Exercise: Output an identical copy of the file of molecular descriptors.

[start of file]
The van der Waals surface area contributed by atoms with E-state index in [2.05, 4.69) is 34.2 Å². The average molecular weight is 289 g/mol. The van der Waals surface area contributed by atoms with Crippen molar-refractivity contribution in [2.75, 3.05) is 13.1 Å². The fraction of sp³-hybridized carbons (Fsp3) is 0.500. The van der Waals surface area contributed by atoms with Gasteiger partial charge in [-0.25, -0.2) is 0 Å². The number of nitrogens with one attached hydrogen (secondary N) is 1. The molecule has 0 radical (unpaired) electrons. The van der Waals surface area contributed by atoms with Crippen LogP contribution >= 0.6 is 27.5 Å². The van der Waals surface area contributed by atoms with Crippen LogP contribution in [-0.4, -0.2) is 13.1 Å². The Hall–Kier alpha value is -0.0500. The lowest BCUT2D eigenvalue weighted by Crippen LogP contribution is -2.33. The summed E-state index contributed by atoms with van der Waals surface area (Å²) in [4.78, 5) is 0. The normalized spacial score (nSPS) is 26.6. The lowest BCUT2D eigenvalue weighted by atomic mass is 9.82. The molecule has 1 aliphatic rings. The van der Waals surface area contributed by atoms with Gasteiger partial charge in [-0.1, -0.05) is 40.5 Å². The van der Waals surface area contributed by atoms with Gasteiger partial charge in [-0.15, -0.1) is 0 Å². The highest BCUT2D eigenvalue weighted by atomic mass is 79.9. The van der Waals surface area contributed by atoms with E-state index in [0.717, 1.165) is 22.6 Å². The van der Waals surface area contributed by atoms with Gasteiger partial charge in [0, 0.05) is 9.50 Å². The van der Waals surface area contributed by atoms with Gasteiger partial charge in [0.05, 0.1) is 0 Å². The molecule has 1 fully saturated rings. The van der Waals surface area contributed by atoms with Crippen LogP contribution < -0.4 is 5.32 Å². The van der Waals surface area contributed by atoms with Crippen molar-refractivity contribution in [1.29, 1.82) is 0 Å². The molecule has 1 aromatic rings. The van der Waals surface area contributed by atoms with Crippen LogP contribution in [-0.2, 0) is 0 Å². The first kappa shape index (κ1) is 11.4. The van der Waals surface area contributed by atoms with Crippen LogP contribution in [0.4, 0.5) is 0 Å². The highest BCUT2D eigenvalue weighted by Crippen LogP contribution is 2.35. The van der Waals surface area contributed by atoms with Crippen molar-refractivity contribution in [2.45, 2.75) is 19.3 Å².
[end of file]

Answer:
The van der Waals surface area contributed by atoms with E-state index in [2.05, 4.69) is 34.2 Å². The average molecular weight is 289 g/mol. The van der Waals surface area contributed by atoms with Crippen molar-refractivity contribution in [2.75, 3.05) is 13.1 Å². The fraction of sp³-hybridized carbons (Fsp3) is 0.500. The van der Waals surface area contributed by atoms with Gasteiger partial charge in [-0.25, -0.2) is 0 Å². The number of nitrogens with one attached hydrogen (secondary N) is 1. The molecule has 0 radical (unpaired) electrons. The van der Waals surface area contributed by atoms with Crippen LogP contribution >= 0.6 is 27.5 Å². The van der Waals surface area contributed by atoms with Crippen LogP contribution in [-0.4, -0.2) is 13.1 Å². The Hall–Kier alpha value is -0.0500. The lowest BCUT2D eigenvalue weighted by Crippen LogP contribution is -2.33. The summed E-state index contributed by atoms with van der Waals surface area (Å²) in [4.78, 5) is 0. The normalized spacial score (nSPS) is 26.6. The lowest BCUT2D eigenvalue weighted by atomic mass is 9.82. The molecule has 1 aliphatic rings. The van der Waals surface area contributed by atoms with Gasteiger partial charge in [-0.1, -0.05) is 40.5 Å². The van der Waals surface area contributed by atoms with Gasteiger partial charge in [-0.15, -0.1) is 0 Å². The highest BCUT2D eigenvalue weighted by atomic mass is 79.9. The van der Waals surface area contributed by atoms with E-state index in [0.717, 1.165) is 22.6 Å². The van der Waals surface area contributed by atoms with Gasteiger partial charge in [0, 0.05) is 9.50 Å². The van der Waals surface area contributed by atoms with Gasteiger partial charge in [0.05, 0.1) is 0 Å². The molecule has 1 fully saturated rings. The van der Waals surface area contributed by atoms with Crippen LogP contribution < -0.4 is 5.32 Å². The van der Waals surface area contributed by atoms with Crippen molar-refractivity contribution in [1.29, 1.82) is 0 Å². The molecule has 1 aromatic rings. The van der Waals surface area contributed by atoms with Crippen LogP contribution in [-0.2, 0) is 0 Å². The first kappa shape index (κ1) is 11.4. The van der Waals surface area contributed by atoms with Crippen LogP contribution in [0.4, 0.5) is 0 Å². The highest BCUT2D eigenvalue weighted by Crippen LogP contribution is 2.35. The van der Waals surface area contributed by atoms with Crippen molar-refractivity contribution in [2.45, 2.75) is 19.3 Å².